Person-centred Psychodynamic Perspectives

Main Article Content

Margit Schmolke


A psychodynamic approach is person-centred in its deep sense as it applies to the person with his/her unique personality and life history. Psychodynamic skills and experiences help to understand symptoms not just as dysfunctions and deficits but as dynamic phenomena with their own understandable function and logic. Psychodynamic expertise helps to deal with complex decisions in diagnosis and treatment. In addition, a psychodynamic approach is context-oriented as it includes a perspective to the complexity of a health care situation. Unconscious processes and communication take place virtually everywhere in different clinical settings, e.g. in the therapist-patient relationship, in the whole atmosphere of a hospital unit, and among colleagues. Therefore, it is useful to understand difficult situations and communication problems in daily clinical work by applying psychodynamic skills (e.g., self-reflection and self-monitoring of transference and counter-transference feelings). This could take place in supervision groups, case conferences or staff meetings of an interdisciplinary team in medical settings, such as surgical, emergency unit, general medicine, liaison medicinal, and psychiatric settings.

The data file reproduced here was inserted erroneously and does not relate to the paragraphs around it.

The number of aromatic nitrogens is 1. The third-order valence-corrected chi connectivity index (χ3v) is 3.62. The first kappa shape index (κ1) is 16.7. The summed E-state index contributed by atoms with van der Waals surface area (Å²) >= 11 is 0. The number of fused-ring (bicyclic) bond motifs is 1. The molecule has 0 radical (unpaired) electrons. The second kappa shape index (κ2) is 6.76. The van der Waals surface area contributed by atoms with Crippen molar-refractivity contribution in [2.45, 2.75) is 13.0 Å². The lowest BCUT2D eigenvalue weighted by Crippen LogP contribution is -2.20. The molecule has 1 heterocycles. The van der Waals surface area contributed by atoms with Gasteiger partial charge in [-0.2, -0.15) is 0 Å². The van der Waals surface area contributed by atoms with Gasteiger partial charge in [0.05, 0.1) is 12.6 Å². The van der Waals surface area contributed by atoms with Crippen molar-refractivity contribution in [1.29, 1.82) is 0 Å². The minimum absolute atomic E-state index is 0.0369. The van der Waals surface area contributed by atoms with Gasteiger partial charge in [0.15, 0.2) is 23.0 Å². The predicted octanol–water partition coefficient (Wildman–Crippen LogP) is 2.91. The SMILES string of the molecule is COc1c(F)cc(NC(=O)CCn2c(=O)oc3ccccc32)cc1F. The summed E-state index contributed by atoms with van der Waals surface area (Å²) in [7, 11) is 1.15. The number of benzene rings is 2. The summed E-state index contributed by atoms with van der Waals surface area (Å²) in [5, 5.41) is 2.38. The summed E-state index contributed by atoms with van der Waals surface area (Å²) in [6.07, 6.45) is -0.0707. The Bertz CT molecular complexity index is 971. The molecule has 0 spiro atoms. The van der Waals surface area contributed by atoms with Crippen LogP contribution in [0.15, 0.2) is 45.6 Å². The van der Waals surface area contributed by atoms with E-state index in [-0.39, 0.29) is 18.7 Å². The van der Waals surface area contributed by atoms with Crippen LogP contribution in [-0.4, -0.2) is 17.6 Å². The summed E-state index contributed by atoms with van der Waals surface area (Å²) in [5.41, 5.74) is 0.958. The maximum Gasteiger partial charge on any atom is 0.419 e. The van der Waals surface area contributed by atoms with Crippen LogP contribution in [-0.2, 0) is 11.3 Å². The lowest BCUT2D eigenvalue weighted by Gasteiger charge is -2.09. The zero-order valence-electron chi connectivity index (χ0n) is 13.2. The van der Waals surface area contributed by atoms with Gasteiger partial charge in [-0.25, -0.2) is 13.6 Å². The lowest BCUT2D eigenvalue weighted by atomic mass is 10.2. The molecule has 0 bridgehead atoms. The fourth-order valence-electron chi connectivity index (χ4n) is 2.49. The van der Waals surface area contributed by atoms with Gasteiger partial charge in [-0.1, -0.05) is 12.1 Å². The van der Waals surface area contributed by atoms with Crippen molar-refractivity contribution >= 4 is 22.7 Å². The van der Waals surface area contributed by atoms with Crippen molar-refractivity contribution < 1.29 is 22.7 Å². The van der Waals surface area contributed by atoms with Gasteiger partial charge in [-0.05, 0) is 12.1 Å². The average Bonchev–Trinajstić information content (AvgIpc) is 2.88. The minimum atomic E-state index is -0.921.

Article Details

Third Geneva Conference on Person-Centered Medicine: Special Initiatives for Person-centered Care
Author Biography

Margit Schmolke, Training and Research Institute of the German Academy for Psychoanalysis in Munich

Dr. Margit Schmolke is clinical psychologist, psychoanalyst and group psychotherapist in private practice. She is lecturer and training analyst and co-chair of the department of Group Psychotherapy Training at the Training and Research Institute of the German Academy for Psychoanalysis in Munich, Germany. She is an active member of the Sections “Psychoanalysis in Psychiatry” and “Preventive Psychiatry” of the World Psychiatric Association (WPA). Her special fields of research and professional activity are psychodynamic treatment, resilience and protective factors in severely psychiatric patients, recovery.